Words related to *kand-
"kind of stand used to support lamps or candles," 1811, from Latin candelabrum, which meant "candlestick," from candela "a light, torch, candle made of tallow or wax" (see candle). Old English had candeltreow "candle-tree" in same sense. The word was borrowed earlier (late 14c.) from Old French as chaundelabre with the Latin sense. Candelabra is the Latin plural.
1620s, "white, bright," from Latin candidum "white; pure; sincere, honest, upright," from candere "to shine" (from PIE root *kand- "to shine"). In English, the metaphoric extension to "frank, honest, sincere" is recorded by 1670s (compare French candide "open, frank, ingenuous, sincere"). Of photography, "not posed, informal," 1929. Related: Candidly; candidness.
"person who seeks or is put forward for an office by election or appointment," c. 1600, from Latin candidatus "one aspiring to office," originally "white-robed," past participle of candidare "to make white or bright," from candidus, past participle of candere "to shine" (from PIE root *kand- "to shine").
White was the usual color of the Roman toga, but office-seekers in ancient Rome wore a gleaming white toga (toga candida), probably whitened with fine powdered chalk, presumably to indicate the purity of their intentions in seeking a role in civic affairs.
"cylindrical body of tallow, wax, etc., formed on a wick and used as a source of artificial light," Old English candel "lamp, lantern, candle," an early ecclesiastical borrowing from Latin candela "a light, torch, candle made of tallow or wax," from candere "to shine" (from PIE root *kand- "to shine").
The Latin word is also the source of French chandelle, Spanish candela, Irish coinneal, Welsh canwyll, Russian kandilo, Arabic qandil, etc. Candles were unknown in ancient Greece (where oil lamps sufficed), but common from early times among Romans and Etruscans. Candles on birthday cakes seem to have been originally a German custom.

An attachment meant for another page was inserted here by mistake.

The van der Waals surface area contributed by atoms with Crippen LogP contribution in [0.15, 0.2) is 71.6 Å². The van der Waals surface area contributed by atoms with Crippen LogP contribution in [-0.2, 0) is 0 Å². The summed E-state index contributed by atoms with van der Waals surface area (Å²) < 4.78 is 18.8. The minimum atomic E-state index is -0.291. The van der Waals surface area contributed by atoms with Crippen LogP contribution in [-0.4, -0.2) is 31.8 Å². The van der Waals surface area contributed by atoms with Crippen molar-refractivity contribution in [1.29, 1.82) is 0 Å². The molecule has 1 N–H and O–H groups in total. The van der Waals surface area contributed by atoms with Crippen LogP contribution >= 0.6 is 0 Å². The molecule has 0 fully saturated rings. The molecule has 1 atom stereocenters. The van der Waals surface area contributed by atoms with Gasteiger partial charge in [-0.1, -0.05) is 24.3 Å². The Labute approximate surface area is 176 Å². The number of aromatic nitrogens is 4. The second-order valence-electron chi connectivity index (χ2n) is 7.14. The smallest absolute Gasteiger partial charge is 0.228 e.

To hold a candle to originally meant "to help in a subordinate capacity," from the notion of an assistant or apprentice holding a candle for light while the master works (compare Old English taporberend "acolyte"). To burn the candle at both ends "consume or waste prodigiously" is recorded from 1730.
"openness of mind, impartiality, frankness, freedom from reserve or disguise," c. 1600, from Latin candor "purity, openness," originally "whiteness, brightness, radiance," from candere "to shine, to be white" (from PIE root *kand- "to shine"). It was borrowed earlier in English (c. 1500) in the Latin literal sense of "extreme whiteness."
"branched cluster of lights suspended from a ceiling," 1736, from Middle English chaundeler "candlestick" (late 14c.), from Old French chandelier (n.1), 12c., earlier chandelabre "candlestick, candelabrum" (10c.), from Latin candelabrum, from candela "candle" (see candle).
Originally a candlestick, then a cluster of them; finally a distinction was made (with a re-spelling mid-18c. in French fashion — in 17c. English the French spelling referred to a military device), between a candelabrum, which stands, and a chandelier, which hangs.
"maker or seller of candles," late 14c., attested as a surname from late 13c. (also, from early 14c. "candle-holder;" see chandelier), from Old French chandelier (n.2) "candle-maker, candle-seller; person in charge of lighting a household, monastery, etc.," from Medieval Latin candelarius "a candle-maker," from candela "candle" (see candle). Native candleman is attested from mid-13c. By 1580s the word also came to mean "dealer in provisions, merchant."
aromatic gum resin from a certain type of tree, used anciently as incense and in religious rituals, late 14c., apparently from Old French franc encense, from franc "noble, true" (see frank (adj.)), in this case probably signifying "pure" or "of the highest quality," + encens "incense" (see incense (n.)).